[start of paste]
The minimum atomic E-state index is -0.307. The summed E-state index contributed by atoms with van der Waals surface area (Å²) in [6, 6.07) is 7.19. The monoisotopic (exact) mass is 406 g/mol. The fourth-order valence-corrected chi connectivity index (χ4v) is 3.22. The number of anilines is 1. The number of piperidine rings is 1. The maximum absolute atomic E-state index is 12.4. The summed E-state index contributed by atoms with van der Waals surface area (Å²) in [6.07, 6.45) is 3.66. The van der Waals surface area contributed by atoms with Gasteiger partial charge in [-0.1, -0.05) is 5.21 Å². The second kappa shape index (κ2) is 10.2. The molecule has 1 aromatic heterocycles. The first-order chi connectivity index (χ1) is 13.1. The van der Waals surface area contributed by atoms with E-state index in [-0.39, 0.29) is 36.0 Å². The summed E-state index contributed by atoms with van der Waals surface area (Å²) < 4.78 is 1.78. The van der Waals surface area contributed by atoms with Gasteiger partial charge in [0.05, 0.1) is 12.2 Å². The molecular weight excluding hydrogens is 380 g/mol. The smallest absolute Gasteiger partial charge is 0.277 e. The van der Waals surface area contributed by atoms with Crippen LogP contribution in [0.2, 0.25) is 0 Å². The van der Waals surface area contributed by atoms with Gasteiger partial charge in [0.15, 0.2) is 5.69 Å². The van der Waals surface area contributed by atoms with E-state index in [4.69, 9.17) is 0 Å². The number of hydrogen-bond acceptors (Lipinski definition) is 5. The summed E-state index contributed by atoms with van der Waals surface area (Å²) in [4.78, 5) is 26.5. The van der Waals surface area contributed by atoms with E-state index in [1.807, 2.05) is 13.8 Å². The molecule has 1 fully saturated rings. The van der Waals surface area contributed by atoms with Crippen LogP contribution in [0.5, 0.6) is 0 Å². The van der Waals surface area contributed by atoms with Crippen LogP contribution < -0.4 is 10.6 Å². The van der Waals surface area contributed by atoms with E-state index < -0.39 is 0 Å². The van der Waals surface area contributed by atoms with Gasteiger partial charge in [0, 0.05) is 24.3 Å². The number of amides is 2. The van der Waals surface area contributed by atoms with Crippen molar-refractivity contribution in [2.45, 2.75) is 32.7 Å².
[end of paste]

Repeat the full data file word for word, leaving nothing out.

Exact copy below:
The minimum atomic E-state index is -0.307. The summed E-state index contributed by atoms with van der Waals surface area (Å²) in [6, 6.07) is 7.19. The monoisotopic (exact) mass is 406 g/mol. The fourth-order valence-corrected chi connectivity index (χ4v) is 3.22. The number of anilines is 1. The number of piperidine rings is 1. The maximum absolute atomic E-state index is 12.4. The summed E-state index contributed by atoms with van der Waals surface area (Å²) in [6.07, 6.45) is 3.66. The van der Waals surface area contributed by atoms with Gasteiger partial charge in [-0.1, -0.05) is 5.21 Å². The second kappa shape index (κ2) is 10.2. The molecule has 1 aromatic heterocycles. The first-order chi connectivity index (χ1) is 13.1. The van der Waals surface area contributed by atoms with E-state index in [-0.39, 0.29) is 36.0 Å². The summed E-state index contributed by atoms with van der Waals surface area (Å²) < 4.78 is 1.78. The van der Waals surface area contributed by atoms with Gasteiger partial charge in [0.05, 0.1) is 12.2 Å². The molecular weight excluding hydrogens is 380 g/mol. The smallest absolute Gasteiger partial charge is 0.277 e. The van der Waals surface area contributed by atoms with Crippen LogP contribution in [0.2, 0.25) is 0 Å². The van der Waals surface area contributed by atoms with Gasteiger partial charge in [0.15, 0.2) is 5.69 Å². The van der Waals surface area contributed by atoms with E-state index in [4.69, 9.17) is 0 Å². The number of hydrogen-bond acceptors (Lipinski definition) is 5. The summed E-state index contributed by atoms with van der Waals surface area (Å²) in [4.78, 5) is 26.5. The van der Waals surface area contributed by atoms with E-state index in [1.807, 2.05) is 13.8 Å². The molecule has 1 fully saturated rings. The van der Waals surface area contributed by atoms with Crippen LogP contribution in [0.5, 0.6) is 0 Å². The van der Waals surface area contributed by atoms with Crippen LogP contribution < -0.4 is 10.6 Å². The van der Waals surface area contributed by atoms with E-state index < -0.39 is 0 Å². The van der Waals surface area contributed by atoms with Gasteiger partial charge in [0, 0.05) is 24.3 Å². The number of amides is 2. The van der Waals surface area contributed by atoms with Crippen molar-refractivity contribution in [2.45, 2.75) is 32.7 Å².